This limitation on the class would not render the class unascertainable if a clear and accessible paper or electronic record revealed whether a customer provided incorrect information or whether, by contrast, the tax preparer botched the return (either accidentally or intentionally) despite having been provided accurate information. See Seary v. eFunds Corp., 2010 WL 183362, at *7 (N.D. Ill. Jan. 20, 2010) ("Membership in the Bad Check List class can be assessed by using solely objective criteria including whether the putative class member requested a Disclosure Report during the relevant time period and whether his or her consumer identifiers appeared on the SCAN database at any time during the year prior to their request."), reconsidered on other grounds by Seary v. eFunds Corp., 2010 WL 1337684 (N.D. Ill. Mar. 31, 2010); Ramirez, 250 F.R.D. at 370 (class ascertainable where determining class membership involves only "whether a written contract-signed by both the original creditor and the putative debtor-was attached to the underlying collection complaint"); Herkert v. MRC Receivables Corp., 254 F.R.D. 344, 348 (N.D. Ill. 2008) ("the classes are ascertainable based on objectively identifiable criteria, namely, according to the date of the final statement of account as given in the affidavits attached to the state court complaints"). But Plaintiffs offer no basis to conclude that there exists such a paper or electronic record in this case. To the contrary, Plaintiffs tendered a declaration from a Sohail customer averring that she conveyed information orally to the tax preparer, that the tax preparer input the information on a computer, and that any original paperwork was given back to the customer. Doc. 198-5 at 13-16.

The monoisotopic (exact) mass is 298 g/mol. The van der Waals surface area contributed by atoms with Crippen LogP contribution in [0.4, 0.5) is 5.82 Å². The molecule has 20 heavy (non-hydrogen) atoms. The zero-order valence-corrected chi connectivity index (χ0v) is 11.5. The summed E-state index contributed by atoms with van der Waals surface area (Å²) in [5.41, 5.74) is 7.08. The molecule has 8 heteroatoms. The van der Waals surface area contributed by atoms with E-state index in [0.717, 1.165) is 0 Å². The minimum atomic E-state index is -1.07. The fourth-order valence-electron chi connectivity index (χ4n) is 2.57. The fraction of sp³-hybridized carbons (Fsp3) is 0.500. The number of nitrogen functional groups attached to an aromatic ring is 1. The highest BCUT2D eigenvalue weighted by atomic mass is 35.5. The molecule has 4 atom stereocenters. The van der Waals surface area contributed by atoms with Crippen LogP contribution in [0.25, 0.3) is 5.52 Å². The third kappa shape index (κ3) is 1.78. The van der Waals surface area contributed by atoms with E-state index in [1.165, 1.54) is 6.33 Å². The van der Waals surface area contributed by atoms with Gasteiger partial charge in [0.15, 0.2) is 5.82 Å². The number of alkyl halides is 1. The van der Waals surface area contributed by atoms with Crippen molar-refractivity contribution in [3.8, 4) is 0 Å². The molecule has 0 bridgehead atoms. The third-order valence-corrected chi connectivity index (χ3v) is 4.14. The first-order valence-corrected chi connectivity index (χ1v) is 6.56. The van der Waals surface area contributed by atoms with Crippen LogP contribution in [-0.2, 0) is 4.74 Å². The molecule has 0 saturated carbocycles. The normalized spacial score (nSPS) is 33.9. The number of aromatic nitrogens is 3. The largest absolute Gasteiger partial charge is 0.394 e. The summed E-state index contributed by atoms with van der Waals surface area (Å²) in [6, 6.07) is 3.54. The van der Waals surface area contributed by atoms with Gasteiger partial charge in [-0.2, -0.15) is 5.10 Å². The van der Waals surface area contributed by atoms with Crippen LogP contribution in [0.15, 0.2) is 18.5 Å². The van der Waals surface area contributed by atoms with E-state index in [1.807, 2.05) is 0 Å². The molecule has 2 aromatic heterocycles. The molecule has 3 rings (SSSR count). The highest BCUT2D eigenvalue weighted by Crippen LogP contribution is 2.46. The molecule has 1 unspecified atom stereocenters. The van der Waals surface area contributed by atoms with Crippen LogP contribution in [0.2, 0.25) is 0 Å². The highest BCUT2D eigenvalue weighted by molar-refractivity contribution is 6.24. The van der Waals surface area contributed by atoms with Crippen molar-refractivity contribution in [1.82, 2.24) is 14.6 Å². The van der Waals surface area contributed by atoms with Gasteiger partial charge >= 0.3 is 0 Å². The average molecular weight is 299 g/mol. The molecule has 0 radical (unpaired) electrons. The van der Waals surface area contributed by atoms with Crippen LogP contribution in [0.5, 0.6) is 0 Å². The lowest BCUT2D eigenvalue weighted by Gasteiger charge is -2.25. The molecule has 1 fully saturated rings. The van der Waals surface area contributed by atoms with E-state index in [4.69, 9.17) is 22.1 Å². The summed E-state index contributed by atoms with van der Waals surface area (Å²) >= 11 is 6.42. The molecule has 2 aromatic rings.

Ascertaining whether the errors on that customer's return were "preparer-initiated," and thus whether she is part of the class, would require determining whether the tax preparer accurately recorded the information the customer conveyed. That determination, in turn, would turn not on a clear and accessible record, but on the fading, possibly conflicting, and perhaps nonexistent memories of the customer and her tax preparer. The same holds for most, if not all, Sohail customers assessed penalties and interest during the class period. Accordingly, Plaintiff has not demonstrated that class membership is ascertainable based on a "ministerial review" of available records, as opposed to an "arduous individual inquiry" into the circumstances of most or all potential class members. Ramirez, 250 F.R.D. at 370. It follows that the class should not be certified. See Oshana, 472 F.3d at 513-14; Simer, 661 F.2d at 669-71; Wallace v. Chicago Housing Auth., 224 F.R.D. 420, 426 (N.D. Ill. 2004).

II. Rule 23(a)

Even if the proposed class were definite and ascertainable, Plaintiffs fail to meet two requirements under Rule 23(a), numerosity and adequacy.

A. Rule 23(a)(1): Numerosity

A plaintiff need not plead or prove the exact number of class members to establish numerosity under Rule 23(a)(1), and the court "is entitled to make common sense assumptions in order to support a finding of numerosity." Peterson v. H&R Block Tax Servs., Inc., 174 F.R.D. 78, 81 (N.D. Ill. 1997). However, "the party supporting the class cannot rely on mere speculation or conclusory allegations as to the size of the putative class . for numerosity purposes." Arreola v. Godinez, 546 F.3d 788, 797 (7th Cir. 2008) (internal quotation marks omitted); see also Roman v. First Franklin Fin. Corp., 2001 WL 322563, at *2 (N.D. Ill. Mar. 3, 2001) ("the impracticability of joinder must be positively shown and not merely speculative").